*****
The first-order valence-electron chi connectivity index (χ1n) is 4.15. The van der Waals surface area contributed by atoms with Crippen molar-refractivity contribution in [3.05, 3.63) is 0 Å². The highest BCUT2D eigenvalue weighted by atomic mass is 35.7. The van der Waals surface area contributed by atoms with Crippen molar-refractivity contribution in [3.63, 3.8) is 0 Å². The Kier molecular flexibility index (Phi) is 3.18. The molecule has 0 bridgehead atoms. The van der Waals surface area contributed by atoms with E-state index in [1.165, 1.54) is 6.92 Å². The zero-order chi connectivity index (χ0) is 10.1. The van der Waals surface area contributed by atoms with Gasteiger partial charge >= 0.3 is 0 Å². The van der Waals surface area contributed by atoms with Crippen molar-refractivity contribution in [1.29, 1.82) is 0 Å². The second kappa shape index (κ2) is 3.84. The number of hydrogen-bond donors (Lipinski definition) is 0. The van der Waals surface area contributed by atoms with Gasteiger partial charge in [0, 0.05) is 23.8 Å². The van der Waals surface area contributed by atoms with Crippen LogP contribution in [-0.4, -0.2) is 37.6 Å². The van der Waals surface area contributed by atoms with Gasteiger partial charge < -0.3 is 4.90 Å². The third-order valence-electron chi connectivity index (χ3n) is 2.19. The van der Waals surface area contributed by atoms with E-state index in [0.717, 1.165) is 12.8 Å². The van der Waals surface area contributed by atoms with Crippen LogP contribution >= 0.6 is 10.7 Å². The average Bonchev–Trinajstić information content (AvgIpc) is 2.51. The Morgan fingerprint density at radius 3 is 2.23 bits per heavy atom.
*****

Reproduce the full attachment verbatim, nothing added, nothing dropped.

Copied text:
The first-order valence-electron chi connectivity index (χ1n) is 4.15. The van der Waals surface area contributed by atoms with Crippen molar-refractivity contribution in [3.05, 3.63) is 0 Å². The highest BCUT2D eigenvalue weighted by atomic mass is 35.7. The van der Waals surface area contributed by atoms with Crippen molar-refractivity contribution in [3.63, 3.8) is 0 Å². The Kier molecular flexibility index (Phi) is 3.18. The molecule has 0 bridgehead atoms. The van der Waals surface area contributed by atoms with E-state index in [1.165, 1.54) is 6.92 Å². The zero-order chi connectivity index (χ0) is 10.1. The van der Waals surface area contributed by atoms with Gasteiger partial charge >= 0.3 is 0 Å². The van der Waals surface area contributed by atoms with Crippen molar-refractivity contribution in [1.29, 1.82) is 0 Å². The second kappa shape index (κ2) is 3.84. The number of hydrogen-bond donors (Lipinski definition) is 0. The van der Waals surface area contributed by atoms with Gasteiger partial charge in [0, 0.05) is 23.8 Å². The van der Waals surface area contributed by atoms with Crippen LogP contribution in [-0.4, -0.2) is 37.6 Å². The van der Waals surface area contributed by atoms with Gasteiger partial charge < -0.3 is 4.90 Å². The third-order valence-electron chi connectivity index (χ3n) is 2.19. The van der Waals surface area contributed by atoms with E-state index in [0.717, 1.165) is 12.8 Å². The van der Waals surface area contributed by atoms with Crippen LogP contribution >= 0.6 is 10.7 Å². The average Bonchev–Trinajstić information content (AvgIpc) is 2.51. The Morgan fingerprint density at radius 3 is 2.23 bits per heavy atom.